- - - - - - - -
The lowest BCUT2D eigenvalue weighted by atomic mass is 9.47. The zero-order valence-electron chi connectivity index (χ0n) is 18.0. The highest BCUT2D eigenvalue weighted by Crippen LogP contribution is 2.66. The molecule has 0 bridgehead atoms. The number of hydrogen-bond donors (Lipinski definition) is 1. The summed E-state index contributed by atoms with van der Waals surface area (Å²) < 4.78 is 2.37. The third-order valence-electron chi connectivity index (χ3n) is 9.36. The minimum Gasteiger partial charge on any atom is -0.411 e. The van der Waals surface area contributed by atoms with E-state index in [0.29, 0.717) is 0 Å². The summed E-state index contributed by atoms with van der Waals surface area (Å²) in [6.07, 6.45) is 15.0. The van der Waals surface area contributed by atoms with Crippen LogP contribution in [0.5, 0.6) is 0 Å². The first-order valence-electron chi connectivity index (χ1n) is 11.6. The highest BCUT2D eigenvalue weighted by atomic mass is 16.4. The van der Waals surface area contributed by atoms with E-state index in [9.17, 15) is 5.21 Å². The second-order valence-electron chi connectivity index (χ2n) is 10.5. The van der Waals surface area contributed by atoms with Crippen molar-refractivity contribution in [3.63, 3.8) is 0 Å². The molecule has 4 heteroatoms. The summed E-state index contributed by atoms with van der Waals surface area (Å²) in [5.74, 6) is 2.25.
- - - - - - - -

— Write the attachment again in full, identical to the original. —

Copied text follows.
The lowest BCUT2D eigenvalue weighted by atomic mass is 9.47. The zero-order valence-electron chi connectivity index (χ0n) is 18.0. The highest BCUT2D eigenvalue weighted by Crippen LogP contribution is 2.66. The molecule has 0 bridgehead atoms. The number of hydrogen-bond donors (Lipinski definition) is 1. The summed E-state index contributed by atoms with van der Waals surface area (Å²) < 4.78 is 2.37. The third-order valence-electron chi connectivity index (χ3n) is 9.36. The minimum Gasteiger partial charge on any atom is -0.411 e. The van der Waals surface area contributed by atoms with E-state index in [0.29, 0.717) is 0 Å². The summed E-state index contributed by atoms with van der Waals surface area (Å²) in [6.07, 6.45) is 15.0. The van der Waals surface area contributed by atoms with Crippen LogP contribution in [0.5, 0.6) is 0 Å². The first-order valence-electron chi connectivity index (χ1n) is 11.6. The highest BCUT2D eigenvalue weighted by atomic mass is 16.4. The van der Waals surface area contributed by atoms with E-state index in [9.17, 15) is 5.21 Å². The second-order valence-electron chi connectivity index (χ2n) is 10.5. The van der Waals surface area contributed by atoms with Crippen molar-refractivity contribution in [3.63, 3.8) is 0 Å². The molecule has 4 heteroatoms. The summed E-state index contributed by atoms with van der Waals surface area (Å²) in [5.74, 6) is 2.25.